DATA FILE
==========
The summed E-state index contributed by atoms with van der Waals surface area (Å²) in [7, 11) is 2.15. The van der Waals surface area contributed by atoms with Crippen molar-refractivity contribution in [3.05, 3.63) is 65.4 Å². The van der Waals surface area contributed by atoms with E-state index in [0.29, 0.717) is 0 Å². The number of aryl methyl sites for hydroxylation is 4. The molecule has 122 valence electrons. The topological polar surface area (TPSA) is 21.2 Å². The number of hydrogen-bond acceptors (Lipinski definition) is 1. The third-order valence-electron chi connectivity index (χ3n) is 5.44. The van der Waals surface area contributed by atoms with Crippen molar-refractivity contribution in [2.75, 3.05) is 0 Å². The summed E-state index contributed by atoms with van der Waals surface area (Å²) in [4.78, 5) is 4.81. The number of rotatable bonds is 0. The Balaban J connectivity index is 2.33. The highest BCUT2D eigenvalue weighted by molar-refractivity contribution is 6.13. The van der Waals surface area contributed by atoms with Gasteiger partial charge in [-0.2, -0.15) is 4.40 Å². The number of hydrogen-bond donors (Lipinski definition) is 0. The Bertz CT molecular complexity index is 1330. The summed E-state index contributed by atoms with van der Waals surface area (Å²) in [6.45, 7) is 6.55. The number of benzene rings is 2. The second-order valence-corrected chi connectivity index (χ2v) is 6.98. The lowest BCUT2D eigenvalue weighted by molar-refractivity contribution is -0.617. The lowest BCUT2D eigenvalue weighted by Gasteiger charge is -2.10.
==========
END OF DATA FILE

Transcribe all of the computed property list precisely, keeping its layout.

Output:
The summed E-state index contributed by atoms with van der Waals surface area (Å²) in [7, 11) is 2.15. The van der Waals surface area contributed by atoms with Crippen molar-refractivity contribution in [3.05, 3.63) is 65.4 Å². The van der Waals surface area contributed by atoms with E-state index in [0.29, 0.717) is 0 Å². The number of aryl methyl sites for hydroxylation is 4. The molecule has 122 valence electrons. The topological polar surface area (TPSA) is 21.2 Å². The number of hydrogen-bond acceptors (Lipinski definition) is 1. The third-order valence-electron chi connectivity index (χ3n) is 5.44. The van der Waals surface area contributed by atoms with Crippen molar-refractivity contribution in [2.75, 3.05) is 0 Å². The summed E-state index contributed by atoms with van der Waals surface area (Å²) in [4.78, 5) is 4.81. The number of rotatable bonds is 0. The Balaban J connectivity index is 2.33. The highest BCUT2D eigenvalue weighted by molar-refractivity contribution is 6.13. The van der Waals surface area contributed by atoms with Gasteiger partial charge in [-0.2, -0.15) is 4.40 Å². The number of hydrogen-bond donors (Lipinski definition) is 0. The Bertz CT molecular complexity index is 1330. The summed E-state index contributed by atoms with van der Waals surface area (Å²) in [6.45, 7) is 6.55. The number of benzene rings is 2. The second-order valence-corrected chi connectivity index (χ2v) is 6.98. The lowest BCUT2D eigenvalue weighted by molar-refractivity contribution is -0.617. The lowest BCUT2D eigenvalue weighted by Gasteiger charge is -2.10.